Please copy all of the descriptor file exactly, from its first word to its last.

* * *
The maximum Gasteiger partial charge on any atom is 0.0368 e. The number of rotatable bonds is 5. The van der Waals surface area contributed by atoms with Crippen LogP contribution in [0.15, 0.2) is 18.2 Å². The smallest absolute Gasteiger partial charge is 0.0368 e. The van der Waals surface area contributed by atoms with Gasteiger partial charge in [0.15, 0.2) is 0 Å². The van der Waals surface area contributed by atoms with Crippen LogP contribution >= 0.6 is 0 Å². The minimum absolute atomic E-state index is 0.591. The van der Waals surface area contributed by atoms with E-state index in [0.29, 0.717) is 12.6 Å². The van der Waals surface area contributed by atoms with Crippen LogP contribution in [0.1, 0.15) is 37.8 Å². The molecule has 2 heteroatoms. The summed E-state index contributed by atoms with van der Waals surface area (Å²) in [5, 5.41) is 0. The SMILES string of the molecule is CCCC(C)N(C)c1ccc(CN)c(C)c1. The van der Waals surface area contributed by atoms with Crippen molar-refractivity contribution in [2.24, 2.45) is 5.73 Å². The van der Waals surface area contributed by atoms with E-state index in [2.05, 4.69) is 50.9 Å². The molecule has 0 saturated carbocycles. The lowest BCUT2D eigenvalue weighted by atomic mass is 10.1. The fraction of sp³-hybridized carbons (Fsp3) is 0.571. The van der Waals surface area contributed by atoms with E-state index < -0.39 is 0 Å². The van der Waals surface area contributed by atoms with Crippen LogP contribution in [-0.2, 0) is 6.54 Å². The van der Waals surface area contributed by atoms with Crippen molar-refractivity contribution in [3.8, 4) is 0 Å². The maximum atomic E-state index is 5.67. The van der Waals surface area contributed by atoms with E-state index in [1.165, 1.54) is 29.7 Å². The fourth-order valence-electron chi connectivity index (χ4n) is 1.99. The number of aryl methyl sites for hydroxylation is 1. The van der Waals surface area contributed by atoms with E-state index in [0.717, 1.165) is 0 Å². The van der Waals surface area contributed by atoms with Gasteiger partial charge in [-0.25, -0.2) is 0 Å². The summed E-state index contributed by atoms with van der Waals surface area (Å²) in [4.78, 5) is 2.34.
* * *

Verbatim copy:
The maximum Gasteiger partial charge on any atom is 0.0368 e. The number of rotatable bonds is 5. The van der Waals surface area contributed by atoms with Crippen LogP contribution in [0.15, 0.2) is 18.2 Å². The smallest absolute Gasteiger partial charge is 0.0368 e. The van der Waals surface area contributed by atoms with Gasteiger partial charge in [0.15, 0.2) is 0 Å². The van der Waals surface area contributed by atoms with Crippen LogP contribution >= 0.6 is 0 Å². The minimum absolute atomic E-state index is 0.591. The van der Waals surface area contributed by atoms with E-state index in [0.29, 0.717) is 12.6 Å². The van der Waals surface area contributed by atoms with Crippen LogP contribution in [0.1, 0.15) is 37.8 Å². The molecule has 2 heteroatoms. The summed E-state index contributed by atoms with van der Waals surface area (Å²) in [5, 5.41) is 0. The SMILES string of the molecule is CCCC(C)N(C)c1ccc(CN)c(C)c1. The van der Waals surface area contributed by atoms with Crippen molar-refractivity contribution in [2.24, 2.45) is 5.73 Å². The van der Waals surface area contributed by atoms with E-state index in [2.05, 4.69) is 50.9 Å². The molecule has 0 saturated carbocycles. The lowest BCUT2D eigenvalue weighted by atomic mass is 10.1. The fraction of sp³-hybridized carbons (Fsp3) is 0.571. The van der Waals surface area contributed by atoms with E-state index < -0.39 is 0 Å². The van der Waals surface area contributed by atoms with Crippen LogP contribution in [-0.2, 0) is 6.54 Å². The van der Waals surface area contributed by atoms with Crippen molar-refractivity contribution in [3.8, 4) is 0 Å². The maximum atomic E-state index is 5.67. The van der Waals surface area contributed by atoms with E-state index in [1.165, 1.54) is 29.7 Å². The fourth-order valence-electron chi connectivity index (χ4n) is 1.99. The number of aryl methyl sites for hydroxylation is 1. The van der Waals surface area contributed by atoms with E-state index in [0.717, 1.165) is 0 Å². The van der Waals surface area contributed by atoms with Gasteiger partial charge in [-0.25, -0.2) is 0 Å². The summed E-state index contributed by atoms with van der Waals surface area (Å²) in [4.78, 5) is 2.34.